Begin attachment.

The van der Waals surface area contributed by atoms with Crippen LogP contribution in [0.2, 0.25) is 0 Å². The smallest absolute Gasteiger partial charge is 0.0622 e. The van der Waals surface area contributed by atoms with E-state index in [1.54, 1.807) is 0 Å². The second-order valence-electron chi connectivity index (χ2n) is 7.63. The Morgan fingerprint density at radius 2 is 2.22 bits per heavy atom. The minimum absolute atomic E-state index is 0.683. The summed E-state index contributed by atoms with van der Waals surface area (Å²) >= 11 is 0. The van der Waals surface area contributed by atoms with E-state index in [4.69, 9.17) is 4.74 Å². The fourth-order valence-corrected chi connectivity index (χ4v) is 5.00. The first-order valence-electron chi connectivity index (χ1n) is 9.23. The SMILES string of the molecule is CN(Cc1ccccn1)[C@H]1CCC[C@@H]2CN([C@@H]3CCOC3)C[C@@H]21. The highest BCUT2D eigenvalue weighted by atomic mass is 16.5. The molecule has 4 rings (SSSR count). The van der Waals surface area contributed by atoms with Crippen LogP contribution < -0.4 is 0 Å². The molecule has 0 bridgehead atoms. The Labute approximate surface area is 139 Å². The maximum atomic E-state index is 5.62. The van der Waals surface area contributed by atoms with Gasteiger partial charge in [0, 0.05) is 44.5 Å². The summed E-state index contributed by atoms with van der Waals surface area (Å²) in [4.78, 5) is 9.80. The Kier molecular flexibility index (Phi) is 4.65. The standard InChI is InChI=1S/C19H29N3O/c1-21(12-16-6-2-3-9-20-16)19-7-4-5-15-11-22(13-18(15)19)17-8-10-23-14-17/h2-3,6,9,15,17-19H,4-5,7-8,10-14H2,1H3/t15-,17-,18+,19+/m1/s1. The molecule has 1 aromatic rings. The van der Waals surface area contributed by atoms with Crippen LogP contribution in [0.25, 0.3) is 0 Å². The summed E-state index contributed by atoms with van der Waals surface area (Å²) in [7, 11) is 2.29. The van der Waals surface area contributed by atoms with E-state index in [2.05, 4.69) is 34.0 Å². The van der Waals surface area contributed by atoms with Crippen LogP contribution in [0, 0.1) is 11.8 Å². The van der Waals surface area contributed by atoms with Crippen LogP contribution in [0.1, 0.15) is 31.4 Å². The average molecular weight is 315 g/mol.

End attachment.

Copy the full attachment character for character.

The van der Waals surface area contributed by atoms with Crippen LogP contribution in [0.2, 0.25) is 0 Å². The smallest absolute Gasteiger partial charge is 0.0622 e. The van der Waals surface area contributed by atoms with E-state index in [1.54, 1.807) is 0 Å². The second-order valence-electron chi connectivity index (χ2n) is 7.63. The Morgan fingerprint density at radius 2 is 2.22 bits per heavy atom. The minimum absolute atomic E-state index is 0.683. The summed E-state index contributed by atoms with van der Waals surface area (Å²) >= 11 is 0. The van der Waals surface area contributed by atoms with E-state index in [4.69, 9.17) is 4.74 Å². The fourth-order valence-corrected chi connectivity index (χ4v) is 5.00. The first-order valence-electron chi connectivity index (χ1n) is 9.23. The SMILES string of the molecule is CN(Cc1ccccn1)[C@H]1CCC[C@@H]2CN([C@@H]3CCOC3)C[C@@H]21. The highest BCUT2D eigenvalue weighted by atomic mass is 16.5. The molecule has 4 rings (SSSR count). The van der Waals surface area contributed by atoms with Crippen LogP contribution < -0.4 is 0 Å². The molecule has 0 bridgehead atoms. The Labute approximate surface area is 139 Å². The maximum atomic E-state index is 5.62. The van der Waals surface area contributed by atoms with Gasteiger partial charge in [0, 0.05) is 44.5 Å². The summed E-state index contributed by atoms with van der Waals surface area (Å²) in [4.78, 5) is 9.80. The Kier molecular flexibility index (Phi) is 4.65. The standard InChI is InChI=1S/C19H29N3O/c1-21(12-16-6-2-3-9-20-16)19-7-4-5-15-11-22(13-18(15)19)17-8-10-23-14-17/h2-3,6,9,15,17-19H,4-5,7-8,10-14H2,1H3/t15-,17-,18+,19+/m1/s1. The molecule has 1 aromatic rings. The van der Waals surface area contributed by atoms with Crippen LogP contribution in [0.25, 0.3) is 0 Å². The summed E-state index contributed by atoms with van der Waals surface area (Å²) in [7, 11) is 2.29. The van der Waals surface area contributed by atoms with E-state index in [2.05, 4.69) is 34.0 Å². The van der Waals surface area contributed by atoms with Crippen LogP contribution in [0, 0.1) is 11.8 Å². The van der Waals surface area contributed by atoms with Crippen LogP contribution in [0.1, 0.15) is 31.4 Å². The average molecular weight is 315 g/mol.